Thursday, April 17, 2008

The end of the day


seven p.m., originally uploaded by toyfoto.



Dear Annabel,

The light is strange here at the end of these early spring days. It has the yellow-y orange crispness of autumn but it shines down warm upon the reawakening green. Just the glow of it around you makes you seem years younger, even at the tender age of four.

And seeing you in that light made me think about how ambivalent I feel about time marching on. You are still my baby, and yet when I call you that now it's only accusingly so.

"Stop being a baby! You are a big girl and you need to act like one."

Mainly it's the end-of-the-day frustrations that we all have. After working all day (for you the job of play is work) our tolerance level is low. Everything we do is focused on getting you into bed and asleep.

It's a tight ship we're trying to run, especially with all of us tired and cranky: Chicken or pork; popsicle or ice cream; movie or games; shower, tooth brushing, three books and "Goodnight."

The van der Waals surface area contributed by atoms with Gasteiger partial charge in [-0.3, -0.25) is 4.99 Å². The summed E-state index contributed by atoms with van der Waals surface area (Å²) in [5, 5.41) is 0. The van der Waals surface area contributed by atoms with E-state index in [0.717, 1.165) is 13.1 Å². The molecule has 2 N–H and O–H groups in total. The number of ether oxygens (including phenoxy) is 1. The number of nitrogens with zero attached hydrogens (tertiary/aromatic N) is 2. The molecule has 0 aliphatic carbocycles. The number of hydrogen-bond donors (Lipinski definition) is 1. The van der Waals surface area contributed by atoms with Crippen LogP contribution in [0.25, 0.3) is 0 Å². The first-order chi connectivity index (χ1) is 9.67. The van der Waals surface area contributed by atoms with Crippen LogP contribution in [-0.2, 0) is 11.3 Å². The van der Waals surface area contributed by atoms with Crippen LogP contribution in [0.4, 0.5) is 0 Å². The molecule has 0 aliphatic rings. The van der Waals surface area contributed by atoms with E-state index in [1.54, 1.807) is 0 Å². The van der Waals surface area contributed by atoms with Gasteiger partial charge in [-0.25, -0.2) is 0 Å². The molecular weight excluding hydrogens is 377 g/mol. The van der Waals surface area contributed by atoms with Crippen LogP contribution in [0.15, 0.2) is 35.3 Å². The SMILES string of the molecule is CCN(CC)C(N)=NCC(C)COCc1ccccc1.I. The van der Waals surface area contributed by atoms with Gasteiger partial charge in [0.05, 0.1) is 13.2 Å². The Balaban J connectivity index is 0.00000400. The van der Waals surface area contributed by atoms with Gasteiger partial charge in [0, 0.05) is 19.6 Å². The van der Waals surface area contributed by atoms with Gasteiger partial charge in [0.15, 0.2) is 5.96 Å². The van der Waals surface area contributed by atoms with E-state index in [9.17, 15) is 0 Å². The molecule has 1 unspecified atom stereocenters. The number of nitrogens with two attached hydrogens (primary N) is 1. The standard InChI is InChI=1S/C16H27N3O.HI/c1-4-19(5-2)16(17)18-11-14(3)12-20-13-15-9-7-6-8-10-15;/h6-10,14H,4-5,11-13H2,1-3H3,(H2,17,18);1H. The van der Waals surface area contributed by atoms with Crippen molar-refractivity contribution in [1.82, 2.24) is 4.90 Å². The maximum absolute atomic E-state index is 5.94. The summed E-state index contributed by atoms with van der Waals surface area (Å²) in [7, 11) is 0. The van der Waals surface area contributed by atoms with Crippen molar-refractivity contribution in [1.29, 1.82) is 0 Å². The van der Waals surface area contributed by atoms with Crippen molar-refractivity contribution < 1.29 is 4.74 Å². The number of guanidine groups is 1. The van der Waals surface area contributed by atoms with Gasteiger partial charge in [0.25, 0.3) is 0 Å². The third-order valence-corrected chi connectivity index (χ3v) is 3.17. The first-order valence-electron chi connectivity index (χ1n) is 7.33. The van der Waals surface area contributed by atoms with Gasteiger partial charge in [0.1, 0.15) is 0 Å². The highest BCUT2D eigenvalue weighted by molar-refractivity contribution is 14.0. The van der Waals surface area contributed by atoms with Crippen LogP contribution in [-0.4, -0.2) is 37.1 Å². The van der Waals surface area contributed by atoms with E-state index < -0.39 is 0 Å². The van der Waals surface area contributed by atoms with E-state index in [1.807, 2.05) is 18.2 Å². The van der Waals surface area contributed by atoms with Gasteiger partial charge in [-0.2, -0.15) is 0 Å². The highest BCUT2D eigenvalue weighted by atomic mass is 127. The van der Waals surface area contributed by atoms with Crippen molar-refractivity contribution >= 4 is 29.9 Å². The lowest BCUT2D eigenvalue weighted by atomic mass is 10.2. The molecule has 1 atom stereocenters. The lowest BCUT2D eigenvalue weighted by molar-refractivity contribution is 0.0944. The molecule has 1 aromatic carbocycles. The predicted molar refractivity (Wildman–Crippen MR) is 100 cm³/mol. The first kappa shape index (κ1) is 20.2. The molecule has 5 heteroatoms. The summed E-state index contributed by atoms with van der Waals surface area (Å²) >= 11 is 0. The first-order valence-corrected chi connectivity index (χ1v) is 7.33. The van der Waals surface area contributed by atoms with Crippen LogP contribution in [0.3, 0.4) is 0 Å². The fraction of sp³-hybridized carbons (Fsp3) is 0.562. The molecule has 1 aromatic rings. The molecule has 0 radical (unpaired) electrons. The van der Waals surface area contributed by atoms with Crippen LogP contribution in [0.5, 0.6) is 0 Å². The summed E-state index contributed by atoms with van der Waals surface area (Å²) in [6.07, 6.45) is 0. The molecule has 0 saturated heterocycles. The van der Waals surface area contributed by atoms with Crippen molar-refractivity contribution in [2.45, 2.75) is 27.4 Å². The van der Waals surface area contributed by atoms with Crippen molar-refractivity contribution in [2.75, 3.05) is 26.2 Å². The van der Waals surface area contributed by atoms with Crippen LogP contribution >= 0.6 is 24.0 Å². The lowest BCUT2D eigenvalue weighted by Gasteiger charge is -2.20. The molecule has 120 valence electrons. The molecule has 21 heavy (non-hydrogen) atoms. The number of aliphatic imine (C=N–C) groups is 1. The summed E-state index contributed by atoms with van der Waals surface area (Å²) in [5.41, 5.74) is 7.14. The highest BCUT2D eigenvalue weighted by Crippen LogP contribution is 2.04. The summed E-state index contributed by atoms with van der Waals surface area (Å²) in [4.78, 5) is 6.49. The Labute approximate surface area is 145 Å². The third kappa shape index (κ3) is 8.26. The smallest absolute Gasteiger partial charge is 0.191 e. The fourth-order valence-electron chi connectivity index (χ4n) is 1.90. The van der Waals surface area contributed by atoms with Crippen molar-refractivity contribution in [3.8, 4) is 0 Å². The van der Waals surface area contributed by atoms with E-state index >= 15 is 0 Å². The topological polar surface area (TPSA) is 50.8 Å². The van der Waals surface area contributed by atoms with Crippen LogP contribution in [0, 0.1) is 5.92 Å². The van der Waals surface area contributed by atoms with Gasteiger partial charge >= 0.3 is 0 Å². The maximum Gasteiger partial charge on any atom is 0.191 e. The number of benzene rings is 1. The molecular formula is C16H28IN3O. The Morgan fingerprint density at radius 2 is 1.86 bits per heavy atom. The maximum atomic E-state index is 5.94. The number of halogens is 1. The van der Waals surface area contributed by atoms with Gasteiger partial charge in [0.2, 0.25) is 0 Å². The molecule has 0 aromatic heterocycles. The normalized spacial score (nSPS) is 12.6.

It never goes that smoothly. Every path has resistance. There's always loud voices yelling "I'm not going to tell you again."

All so we can get up early the next morning and have even less time to get dressed and fed and packed and ready to go.

The strangest part of this isn't my failure as a parent but your success as a child. You don't hesitate to tell me you love me even after I've threatened to sell your toys and rent out your room to someone who will actually SLEEP there. You still draw pictures for me even after you saw some of them in the recycling bin. You always want to be with me even when I've told you I don't want to be with the YOU that is tired and whiney and in need of rest. "Mommy is off the clock."

When the truth is Mommy is never off the clock. Being a mom isn't a job. It's not that souless. I erroneously thought that motherhood was really the shaping of young lives based on the successful completion healthful dinners and consistency in manners.

But it really seems as if you children raise yourselves. We adults just try to keep you away from sharp knives and steep staircases until you can get the hang of them. I'm beginning to think that Motherhood is something only YOUR childhood can teach me.

I hope I'm as good a student as you are, sweet pea. Because I'd like to be better.

Love,

Mommy

2 comments:

jessica said...

magic. the photo and the words.

Andrea said...

sweet. I should read this to my son. I could totally substitute these situations with my name.